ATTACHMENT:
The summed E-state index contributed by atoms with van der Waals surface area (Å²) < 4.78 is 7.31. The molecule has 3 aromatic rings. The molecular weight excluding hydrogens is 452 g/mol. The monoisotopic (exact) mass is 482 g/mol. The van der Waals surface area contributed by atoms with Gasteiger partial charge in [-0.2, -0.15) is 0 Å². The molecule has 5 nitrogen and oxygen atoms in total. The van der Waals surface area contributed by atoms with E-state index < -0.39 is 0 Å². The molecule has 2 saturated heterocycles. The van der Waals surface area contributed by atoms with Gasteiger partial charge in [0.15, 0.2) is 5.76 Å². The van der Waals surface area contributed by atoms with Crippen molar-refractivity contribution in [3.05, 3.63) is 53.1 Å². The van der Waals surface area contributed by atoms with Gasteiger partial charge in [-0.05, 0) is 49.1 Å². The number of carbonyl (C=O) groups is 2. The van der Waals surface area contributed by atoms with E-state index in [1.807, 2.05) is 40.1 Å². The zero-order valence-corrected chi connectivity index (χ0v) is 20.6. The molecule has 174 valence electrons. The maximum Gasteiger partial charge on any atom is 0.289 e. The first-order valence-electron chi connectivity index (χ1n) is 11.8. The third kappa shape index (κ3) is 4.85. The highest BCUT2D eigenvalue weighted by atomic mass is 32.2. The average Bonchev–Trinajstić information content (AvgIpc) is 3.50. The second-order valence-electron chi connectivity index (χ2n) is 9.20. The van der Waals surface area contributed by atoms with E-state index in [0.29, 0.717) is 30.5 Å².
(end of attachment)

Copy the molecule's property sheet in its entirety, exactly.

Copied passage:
The summed E-state index contributed by atoms with van der Waals surface area (Å²) < 4.78 is 7.31. The molecule has 3 aromatic rings. The molecular weight excluding hydrogens is 452 g/mol. The monoisotopic (exact) mass is 482 g/mol. The van der Waals surface area contributed by atoms with Gasteiger partial charge in [-0.2, -0.15) is 0 Å². The molecule has 5 nitrogen and oxygen atoms in total. The van der Waals surface area contributed by atoms with E-state index < -0.39 is 0 Å². The molecule has 2 saturated heterocycles. The van der Waals surface area contributed by atoms with Gasteiger partial charge in [0.15, 0.2) is 5.76 Å². The van der Waals surface area contributed by atoms with Crippen molar-refractivity contribution in [3.05, 3.63) is 53.1 Å². The van der Waals surface area contributed by atoms with Gasteiger partial charge in [-0.05, 0) is 49.1 Å². The number of carbonyl (C=O) groups is 2. The van der Waals surface area contributed by atoms with E-state index in [1.807, 2.05) is 40.1 Å². The zero-order valence-corrected chi connectivity index (χ0v) is 20.6. The molecule has 174 valence electrons. The maximum Gasteiger partial charge on any atom is 0.289 e. The first-order valence-electron chi connectivity index (χ1n) is 11.8. The third kappa shape index (κ3) is 4.85. The highest BCUT2D eigenvalue weighted by atomic mass is 32.2. The average Bonchev–Trinajstić information content (AvgIpc) is 3.50. The second-order valence-electron chi connectivity index (χ2n) is 9.20. The van der Waals surface area contributed by atoms with E-state index in [0.29, 0.717) is 30.5 Å².